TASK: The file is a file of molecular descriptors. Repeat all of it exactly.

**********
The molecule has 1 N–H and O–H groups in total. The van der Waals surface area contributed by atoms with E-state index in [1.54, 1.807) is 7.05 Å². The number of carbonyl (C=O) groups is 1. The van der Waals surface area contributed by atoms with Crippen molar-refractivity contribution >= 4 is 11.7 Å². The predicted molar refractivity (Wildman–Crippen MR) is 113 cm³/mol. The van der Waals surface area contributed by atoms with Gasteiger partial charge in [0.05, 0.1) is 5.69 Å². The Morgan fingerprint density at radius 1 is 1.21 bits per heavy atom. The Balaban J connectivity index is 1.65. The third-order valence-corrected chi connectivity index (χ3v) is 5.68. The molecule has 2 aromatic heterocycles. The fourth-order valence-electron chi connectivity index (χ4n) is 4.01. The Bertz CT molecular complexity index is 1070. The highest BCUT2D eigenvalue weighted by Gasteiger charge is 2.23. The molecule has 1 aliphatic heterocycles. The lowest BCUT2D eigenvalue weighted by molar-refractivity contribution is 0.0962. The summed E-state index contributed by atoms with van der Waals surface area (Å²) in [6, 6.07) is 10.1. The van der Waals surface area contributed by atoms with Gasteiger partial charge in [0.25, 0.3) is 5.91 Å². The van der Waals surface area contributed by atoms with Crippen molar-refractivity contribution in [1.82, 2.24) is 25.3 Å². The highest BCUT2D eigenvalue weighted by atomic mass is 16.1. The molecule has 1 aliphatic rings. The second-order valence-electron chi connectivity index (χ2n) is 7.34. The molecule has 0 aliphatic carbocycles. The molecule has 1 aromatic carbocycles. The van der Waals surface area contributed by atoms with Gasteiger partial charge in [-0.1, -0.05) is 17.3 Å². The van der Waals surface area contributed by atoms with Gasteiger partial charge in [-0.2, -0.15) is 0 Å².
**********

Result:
The molecule has 1 N–H and O–H groups in total. The van der Waals surface area contributed by atoms with E-state index in [1.54, 1.807) is 7.05 Å². The number of carbonyl (C=O) groups is 1. The van der Waals surface area contributed by atoms with Crippen molar-refractivity contribution >= 4 is 11.7 Å². The predicted molar refractivity (Wildman–Crippen MR) is 113 cm³/mol. The van der Waals surface area contributed by atoms with Gasteiger partial charge in [0.05, 0.1) is 5.69 Å². The Morgan fingerprint density at radius 1 is 1.21 bits per heavy atom. The Balaban J connectivity index is 1.65. The third-order valence-corrected chi connectivity index (χ3v) is 5.68. The molecule has 2 aromatic heterocycles. The fourth-order valence-electron chi connectivity index (χ4n) is 4.01. The Bertz CT molecular complexity index is 1070. The highest BCUT2D eigenvalue weighted by Gasteiger charge is 2.23. The molecule has 1 aliphatic heterocycles. The lowest BCUT2D eigenvalue weighted by molar-refractivity contribution is 0.0962. The summed E-state index contributed by atoms with van der Waals surface area (Å²) in [6, 6.07) is 10.1. The van der Waals surface area contributed by atoms with Gasteiger partial charge in [0.25, 0.3) is 5.91 Å². The van der Waals surface area contributed by atoms with Crippen molar-refractivity contribution in [1.82, 2.24) is 25.3 Å². The highest BCUT2D eigenvalue weighted by atomic mass is 16.1. The molecule has 1 aliphatic rings. The second-order valence-electron chi connectivity index (χ2n) is 7.34. The molecule has 0 aliphatic carbocycles. The molecule has 1 aromatic carbocycles. The van der Waals surface area contributed by atoms with Gasteiger partial charge in [-0.1, -0.05) is 17.3 Å². The van der Waals surface area contributed by atoms with Gasteiger partial charge in [-0.2, -0.15) is 0 Å².